The Blue Bear at the Window

700 14th St Denver

Public Art in Denver/The Blue Bear at the Window
VAMONDE Denver
Written By VAMONDE Denver

The Blue Bear at the Window

Anyone visiting downtown Denver and the convention center will see an unusual sight: a 40-foot tall, 10,000-pound blue bear stands on its hind legs on the sidewalk. It leans with its palms against the glass of the convention center, and peers inside as if watching the humans carry on their business. The piece is officially named, “I See What You Mean,” and was created by the late local artist Lawrence Argent in 2005.

Asked to design a piece that represented the Colorado landscape, Argent felt trees, mountains, and rivers were worn out and overused and wanted to create something new and unusual. As he mulled over possible ideas, he came across a picture in a newspaper of a bear looking into the window of a house.

Accidentally Blue

As a Colorado local, Argent understood that locals know what it means to interact every day with their outdoor environment. Around Denver, wilderness and wildlife are part of daily life. Argent had been planning for a more traditional color, like sandstone, but when he printed the mockup, the tone was set to blue. Though initially a mistake, he thought it popped out and moved forward, with the color representing the sky and the symbolic connection of the color blue to the indigenous Ute people.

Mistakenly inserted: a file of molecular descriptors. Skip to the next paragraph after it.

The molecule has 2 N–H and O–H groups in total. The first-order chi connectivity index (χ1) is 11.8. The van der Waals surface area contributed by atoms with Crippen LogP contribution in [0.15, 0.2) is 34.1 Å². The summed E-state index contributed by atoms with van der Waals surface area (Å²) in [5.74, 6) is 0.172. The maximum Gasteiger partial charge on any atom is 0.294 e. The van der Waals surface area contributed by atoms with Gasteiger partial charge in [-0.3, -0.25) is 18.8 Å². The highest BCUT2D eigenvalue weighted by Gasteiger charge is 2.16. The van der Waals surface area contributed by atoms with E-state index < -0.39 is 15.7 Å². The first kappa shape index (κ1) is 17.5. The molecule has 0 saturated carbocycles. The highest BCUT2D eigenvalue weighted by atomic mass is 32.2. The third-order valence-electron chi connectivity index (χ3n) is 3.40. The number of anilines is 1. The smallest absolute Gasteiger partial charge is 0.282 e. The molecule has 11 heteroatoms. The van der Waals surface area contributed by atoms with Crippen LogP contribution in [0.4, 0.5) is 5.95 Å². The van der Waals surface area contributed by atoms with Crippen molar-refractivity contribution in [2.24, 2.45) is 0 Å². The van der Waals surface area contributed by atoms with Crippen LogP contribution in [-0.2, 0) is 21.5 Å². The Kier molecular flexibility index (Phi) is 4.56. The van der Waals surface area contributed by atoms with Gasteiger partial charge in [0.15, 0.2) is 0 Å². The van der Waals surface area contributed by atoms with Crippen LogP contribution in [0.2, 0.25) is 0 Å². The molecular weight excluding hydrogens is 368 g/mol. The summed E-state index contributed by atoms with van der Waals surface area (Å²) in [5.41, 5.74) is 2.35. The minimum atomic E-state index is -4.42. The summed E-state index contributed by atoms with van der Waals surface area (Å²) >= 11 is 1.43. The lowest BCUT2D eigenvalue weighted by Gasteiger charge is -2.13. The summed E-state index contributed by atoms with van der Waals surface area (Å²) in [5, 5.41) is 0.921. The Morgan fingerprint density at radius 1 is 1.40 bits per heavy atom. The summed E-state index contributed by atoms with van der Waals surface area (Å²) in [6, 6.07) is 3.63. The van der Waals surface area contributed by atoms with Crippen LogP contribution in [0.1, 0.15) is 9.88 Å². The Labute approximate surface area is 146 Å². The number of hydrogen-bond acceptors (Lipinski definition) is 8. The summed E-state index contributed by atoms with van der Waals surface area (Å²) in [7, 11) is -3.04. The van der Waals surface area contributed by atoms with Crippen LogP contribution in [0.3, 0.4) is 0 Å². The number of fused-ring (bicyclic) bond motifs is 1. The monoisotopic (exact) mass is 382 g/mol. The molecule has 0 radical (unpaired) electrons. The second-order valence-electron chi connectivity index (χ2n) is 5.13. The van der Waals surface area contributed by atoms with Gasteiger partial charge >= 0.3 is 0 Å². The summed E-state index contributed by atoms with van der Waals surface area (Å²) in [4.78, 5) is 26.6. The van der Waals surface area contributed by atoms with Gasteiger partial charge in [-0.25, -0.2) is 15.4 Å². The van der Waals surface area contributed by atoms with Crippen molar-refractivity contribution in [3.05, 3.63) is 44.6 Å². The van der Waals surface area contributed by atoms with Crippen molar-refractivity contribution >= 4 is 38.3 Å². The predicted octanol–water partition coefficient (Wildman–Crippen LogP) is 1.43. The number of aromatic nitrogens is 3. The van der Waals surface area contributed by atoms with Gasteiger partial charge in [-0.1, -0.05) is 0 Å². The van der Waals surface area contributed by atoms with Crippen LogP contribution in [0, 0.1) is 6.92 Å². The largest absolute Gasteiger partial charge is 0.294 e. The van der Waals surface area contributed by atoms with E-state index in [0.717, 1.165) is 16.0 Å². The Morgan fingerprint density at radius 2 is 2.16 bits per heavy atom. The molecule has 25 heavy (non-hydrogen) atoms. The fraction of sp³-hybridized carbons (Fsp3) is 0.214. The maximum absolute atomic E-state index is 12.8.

The YouTube video below provides a humorous interpretation of the connection between the famous blue bear, and the surrounding wilderness:

Another Love/Hate Relationship

Not everyone loves the blue bear and its hefty price tag of $395,000. Some Denver locals have criticized the amount of money the city has spent on public art. The bear was vandalized in 2013 when green paint was poured over its shoulders. The culprit and the cause were never discovered.

Cover image: "Lawrence Argent: I See What You Mean" by Karen is licensed under CC BY-NC-ND 2.0.

Public Art in Denver

The Blue Bear at the Window

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